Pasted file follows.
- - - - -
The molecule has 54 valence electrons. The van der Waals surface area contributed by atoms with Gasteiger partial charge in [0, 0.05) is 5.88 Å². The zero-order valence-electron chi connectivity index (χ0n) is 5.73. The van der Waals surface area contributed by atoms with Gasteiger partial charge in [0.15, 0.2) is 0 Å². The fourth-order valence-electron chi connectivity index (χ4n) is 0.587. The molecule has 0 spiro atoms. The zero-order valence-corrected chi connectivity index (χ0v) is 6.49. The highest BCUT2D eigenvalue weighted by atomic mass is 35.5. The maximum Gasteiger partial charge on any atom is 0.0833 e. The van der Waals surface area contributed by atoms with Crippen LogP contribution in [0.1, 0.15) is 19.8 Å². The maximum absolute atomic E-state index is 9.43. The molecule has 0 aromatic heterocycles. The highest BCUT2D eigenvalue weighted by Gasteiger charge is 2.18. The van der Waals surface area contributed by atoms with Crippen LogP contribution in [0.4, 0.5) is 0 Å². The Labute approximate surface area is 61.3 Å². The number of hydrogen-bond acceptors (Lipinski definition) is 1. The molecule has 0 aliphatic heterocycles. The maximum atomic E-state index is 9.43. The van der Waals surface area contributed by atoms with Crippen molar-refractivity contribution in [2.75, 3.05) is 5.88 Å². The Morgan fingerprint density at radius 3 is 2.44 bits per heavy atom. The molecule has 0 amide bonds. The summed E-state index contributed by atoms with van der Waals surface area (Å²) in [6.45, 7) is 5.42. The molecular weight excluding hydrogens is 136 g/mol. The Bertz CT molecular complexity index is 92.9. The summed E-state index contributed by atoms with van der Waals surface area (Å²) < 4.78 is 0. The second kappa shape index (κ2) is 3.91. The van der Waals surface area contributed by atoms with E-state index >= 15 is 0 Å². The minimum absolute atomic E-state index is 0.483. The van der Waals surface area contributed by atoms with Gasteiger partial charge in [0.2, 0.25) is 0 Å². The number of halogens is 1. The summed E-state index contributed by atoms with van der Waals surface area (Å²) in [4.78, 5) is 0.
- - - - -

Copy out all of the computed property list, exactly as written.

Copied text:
The molecule has 54 valence electrons. The van der Waals surface area contributed by atoms with Gasteiger partial charge in [0, 0.05) is 5.88 Å². The zero-order valence-electron chi connectivity index (χ0n) is 5.73. The van der Waals surface area contributed by atoms with Gasteiger partial charge in [0.15, 0.2) is 0 Å². The fourth-order valence-electron chi connectivity index (χ4n) is 0.587. The molecule has 0 spiro atoms. The zero-order valence-corrected chi connectivity index (χ0v) is 6.49. The highest BCUT2D eigenvalue weighted by atomic mass is 35.5. The maximum Gasteiger partial charge on any atom is 0.0833 e. The van der Waals surface area contributed by atoms with Crippen LogP contribution in [0.1, 0.15) is 19.8 Å². The maximum absolute atomic E-state index is 9.43. The molecule has 0 aromatic heterocycles. The highest BCUT2D eigenvalue weighted by Gasteiger charge is 2.18. The van der Waals surface area contributed by atoms with Crippen LogP contribution in [0.4, 0.5) is 0 Å². The Labute approximate surface area is 61.3 Å². The number of hydrogen-bond acceptors (Lipinski definition) is 1. The molecule has 0 aliphatic heterocycles. The maximum atomic E-state index is 9.43. The van der Waals surface area contributed by atoms with Crippen molar-refractivity contribution in [2.75, 3.05) is 5.88 Å². The Morgan fingerprint density at radius 3 is 2.44 bits per heavy atom. The molecule has 0 amide bonds. The summed E-state index contributed by atoms with van der Waals surface area (Å²) in [6.45, 7) is 5.42. The molecular weight excluding hydrogens is 136 g/mol. The Bertz CT molecular complexity index is 92.9. The summed E-state index contributed by atoms with van der Waals surface area (Å²) < 4.78 is 0. The second kappa shape index (κ2) is 3.91. The van der Waals surface area contributed by atoms with E-state index >= 15 is 0 Å². The minimum absolute atomic E-state index is 0.483. The van der Waals surface area contributed by atoms with Gasteiger partial charge in [0.2, 0.25) is 0 Å². The number of halogens is 1. The summed E-state index contributed by atoms with van der Waals surface area (Å²) in [4.78, 5) is 0.